Native Son Book Trailer Assignment

Richard Wright’s classic novel “Native Son” is coming to the big screen, with Pulitzer Prize-winning playwright Suzan-Lori Parks signed on to adapt the book for a feature film.

Photographer Rashid Johnson will direct the film in his feature debut. Last year, Johnson became the first artist in nearly four decades to be named to the Board of Trustees of the Solomon R. Guggenheim Foundation and Museum.

The film will be produced by Bow and Arrow Entertainment, which acquired the rights to the 1940 classic. “Native Son,” which elevated Wright to national prominence, follows a 20-year-old African-American man named Bigger Thomas from impoverished circumstances as he commits a series of brutal crimes.

Parks, who became the first African-American woman to win the Pulitzer Prize for Drama for her play “Topdog/Underdog,” is writing the script. Parks is a recipient of the MacArthur Foundation Genius Grant and wrote the screenplays for “Girl 6,” directed by Spike Lee, and the adaptation of Zora Neale Hurston’s “Their Eyes Were Watching God.”

Bow and Arrow partners Matthew Perniciaro and Michael Sherman will produce, with Malcolm Wright and Julia Wright serving as consultants on behalf of the Wright estate.

The UTA Independent Film Group is representing the film. Negotiations were handled by UTA on behalf of Johnson and Parks, APA on behalf of the Wright estate and Levin Law Corp on behalf of Bow and Arrow.

Barack Obama's Reading List: 11 Books Recommended by the President (Photos)

  • Before leaving the White House, Barack Obama sat down with New York Times book critic Michiko Kakutani to discuss the books that helped shape his presidency. Here are some of the titles he singled out.

  • "The Underground Railroad"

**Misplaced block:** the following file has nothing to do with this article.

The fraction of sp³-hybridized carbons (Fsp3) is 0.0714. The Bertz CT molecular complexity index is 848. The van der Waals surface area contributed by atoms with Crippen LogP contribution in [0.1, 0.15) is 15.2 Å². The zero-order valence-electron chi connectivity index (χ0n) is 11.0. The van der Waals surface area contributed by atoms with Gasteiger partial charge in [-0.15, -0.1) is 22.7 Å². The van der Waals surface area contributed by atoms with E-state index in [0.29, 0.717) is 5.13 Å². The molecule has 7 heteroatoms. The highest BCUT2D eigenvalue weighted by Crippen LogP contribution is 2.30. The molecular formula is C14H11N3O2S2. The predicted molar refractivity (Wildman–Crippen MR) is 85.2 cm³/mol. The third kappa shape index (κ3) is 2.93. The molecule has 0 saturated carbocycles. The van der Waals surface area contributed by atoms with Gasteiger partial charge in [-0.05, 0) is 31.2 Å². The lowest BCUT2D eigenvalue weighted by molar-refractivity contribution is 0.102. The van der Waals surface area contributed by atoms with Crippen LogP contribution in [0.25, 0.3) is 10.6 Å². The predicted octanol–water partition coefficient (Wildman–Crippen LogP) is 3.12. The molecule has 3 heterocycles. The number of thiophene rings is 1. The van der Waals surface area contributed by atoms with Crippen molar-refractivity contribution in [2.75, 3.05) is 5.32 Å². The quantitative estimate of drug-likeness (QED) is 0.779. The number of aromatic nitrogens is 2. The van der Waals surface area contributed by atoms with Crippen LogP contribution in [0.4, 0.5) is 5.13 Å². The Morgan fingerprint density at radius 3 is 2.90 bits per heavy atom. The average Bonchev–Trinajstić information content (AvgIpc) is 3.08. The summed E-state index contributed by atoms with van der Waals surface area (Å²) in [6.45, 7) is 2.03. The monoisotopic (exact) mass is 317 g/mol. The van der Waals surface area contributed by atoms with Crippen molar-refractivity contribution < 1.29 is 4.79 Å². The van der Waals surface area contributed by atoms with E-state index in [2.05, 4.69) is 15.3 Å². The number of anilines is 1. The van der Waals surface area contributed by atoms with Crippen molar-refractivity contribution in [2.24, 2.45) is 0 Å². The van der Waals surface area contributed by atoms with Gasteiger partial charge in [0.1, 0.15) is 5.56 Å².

Obama tells the Times that the "last novel I read" was Colson Whitehead's 2016 book: "And the reminder of the ways in which the pain of slavery transmits itself across generations, not just in overt ways, but how it changes minds and hearts."

  • "Gilead"

    Obama said he started reading Marilynne Robinson's novels while campaigning in Iowa. "I loved her writing in part because I saw those people every day. And the interior life she was describing that connected them -- the people I was shaking hands with and making speeches to -- it connected them with my grandparents, who were from Kansas and ended up journeying all the way to Hawaii, but whose foundation had been set in a very similar setting."

  • "The Three-Body Problem"

    Obama cited Chinese writer Liu Cixin's sci-fi trilogy as "the stuff I read just to escape." "The scope of it was immense. So that was fun to read, partly because my day-to-day problems with Congress seem fairly petty -- not something to worry about. Aliens are about to invade."

  • "Song of Solomon"

    "I think Toni Morrison’s writings -- particularly 'Song of Solomon' is a book I think of when I imagine people going through hardship. That it’s not just pain, but there’s joy and glory and mystery," Obama told the Times.

  • "A Bend in the River"